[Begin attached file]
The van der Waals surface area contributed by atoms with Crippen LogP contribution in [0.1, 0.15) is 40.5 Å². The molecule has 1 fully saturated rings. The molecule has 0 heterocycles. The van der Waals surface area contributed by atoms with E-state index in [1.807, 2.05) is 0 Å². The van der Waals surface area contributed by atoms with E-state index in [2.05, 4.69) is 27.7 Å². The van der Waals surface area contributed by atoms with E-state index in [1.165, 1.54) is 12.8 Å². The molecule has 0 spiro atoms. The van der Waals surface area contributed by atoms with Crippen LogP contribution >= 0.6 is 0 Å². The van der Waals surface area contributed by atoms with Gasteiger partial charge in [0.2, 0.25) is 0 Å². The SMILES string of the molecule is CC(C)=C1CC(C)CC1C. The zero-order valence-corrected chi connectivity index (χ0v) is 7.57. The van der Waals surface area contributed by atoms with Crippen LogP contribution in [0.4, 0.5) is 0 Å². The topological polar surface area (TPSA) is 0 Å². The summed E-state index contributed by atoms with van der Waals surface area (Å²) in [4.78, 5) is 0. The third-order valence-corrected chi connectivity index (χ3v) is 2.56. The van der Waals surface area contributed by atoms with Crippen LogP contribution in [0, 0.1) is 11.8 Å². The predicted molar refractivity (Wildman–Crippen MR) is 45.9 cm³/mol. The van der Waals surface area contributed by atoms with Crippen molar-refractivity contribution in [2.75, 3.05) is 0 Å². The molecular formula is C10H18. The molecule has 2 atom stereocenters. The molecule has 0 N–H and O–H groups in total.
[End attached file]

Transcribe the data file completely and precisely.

The van der Waals surface area contributed by atoms with Crippen LogP contribution in [0.1, 0.15) is 40.5 Å². The molecule has 1 fully saturated rings. The molecule has 0 heterocycles. The van der Waals surface area contributed by atoms with E-state index in [1.807, 2.05) is 0 Å². The van der Waals surface area contributed by atoms with E-state index in [2.05, 4.69) is 27.7 Å². The van der Waals surface area contributed by atoms with E-state index in [1.165, 1.54) is 12.8 Å². The molecule has 0 spiro atoms. The van der Waals surface area contributed by atoms with Crippen LogP contribution >= 0.6 is 0 Å². The van der Waals surface area contributed by atoms with Gasteiger partial charge in [0.2, 0.25) is 0 Å². The SMILES string of the molecule is CC(C)=C1CC(C)CC1C. The zero-order valence-corrected chi connectivity index (χ0v) is 7.57. The van der Waals surface area contributed by atoms with Crippen LogP contribution in [0.4, 0.5) is 0 Å². The topological polar surface area (TPSA) is 0 Å². The summed E-state index contributed by atoms with van der Waals surface area (Å²) in [4.78, 5) is 0. The third-order valence-corrected chi connectivity index (χ3v) is 2.56. The van der Waals surface area contributed by atoms with Crippen LogP contribution in [0, 0.1) is 11.8 Å². The predicted molar refractivity (Wildman–Crippen MR) is 45.9 cm³/mol. The van der Waals surface area contributed by atoms with Crippen molar-refractivity contribution in [2.75, 3.05) is 0 Å². The molecular formula is C10H18. The molecule has 2 atom stereocenters. The molecule has 0 N–H and O–H groups in total.